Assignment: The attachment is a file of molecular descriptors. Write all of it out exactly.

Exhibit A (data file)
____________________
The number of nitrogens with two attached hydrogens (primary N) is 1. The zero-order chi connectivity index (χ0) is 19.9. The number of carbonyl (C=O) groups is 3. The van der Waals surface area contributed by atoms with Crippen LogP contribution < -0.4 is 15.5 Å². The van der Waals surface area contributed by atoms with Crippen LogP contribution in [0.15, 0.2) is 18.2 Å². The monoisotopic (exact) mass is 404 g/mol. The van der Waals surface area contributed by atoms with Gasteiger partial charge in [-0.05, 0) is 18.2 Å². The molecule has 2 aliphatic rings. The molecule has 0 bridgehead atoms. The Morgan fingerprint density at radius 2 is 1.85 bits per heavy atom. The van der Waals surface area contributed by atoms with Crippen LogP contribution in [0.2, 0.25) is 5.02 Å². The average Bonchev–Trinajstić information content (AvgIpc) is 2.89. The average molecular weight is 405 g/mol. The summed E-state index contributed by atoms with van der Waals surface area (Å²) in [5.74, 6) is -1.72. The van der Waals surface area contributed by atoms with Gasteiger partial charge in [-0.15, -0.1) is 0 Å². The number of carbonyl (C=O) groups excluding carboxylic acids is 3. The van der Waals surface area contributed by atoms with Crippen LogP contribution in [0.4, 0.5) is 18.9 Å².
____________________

The number of nitrogens with two attached hydrogens (primary N) is 1. The zero-order chi connectivity index (χ0) is 19.9. The number of carbonyl (C=O) groups is 3. The van der Waals surface area contributed by atoms with Crippen LogP contribution < -0.4 is 15.5 Å². The van der Waals surface area contributed by atoms with Crippen LogP contribution in [0.15, 0.2) is 18.2 Å². The monoisotopic (exact) mass is 404 g/mol. The van der Waals surface area contributed by atoms with Gasteiger partial charge in [-0.05, 0) is 18.2 Å². The molecule has 2 aliphatic rings. The molecule has 0 bridgehead atoms. The Morgan fingerprint density at radius 2 is 1.85 bits per heavy atom. The van der Waals surface area contributed by atoms with Crippen LogP contribution in [0.2, 0.25) is 5.02 Å². The average Bonchev–Trinajstić information content (AvgIpc) is 2.89. The average molecular weight is 405 g/mol. The summed E-state index contributed by atoms with van der Waals surface area (Å²) in [5.74, 6) is -1.72. The van der Waals surface area contributed by atoms with Gasteiger partial charge in [-0.15, -0.1) is 0 Å². The number of carbonyl (C=O) groups excluding carboxylic acids is 3. The van der Waals surface area contributed by atoms with Crippen LogP contribution in [0.4, 0.5) is 18.9 Å².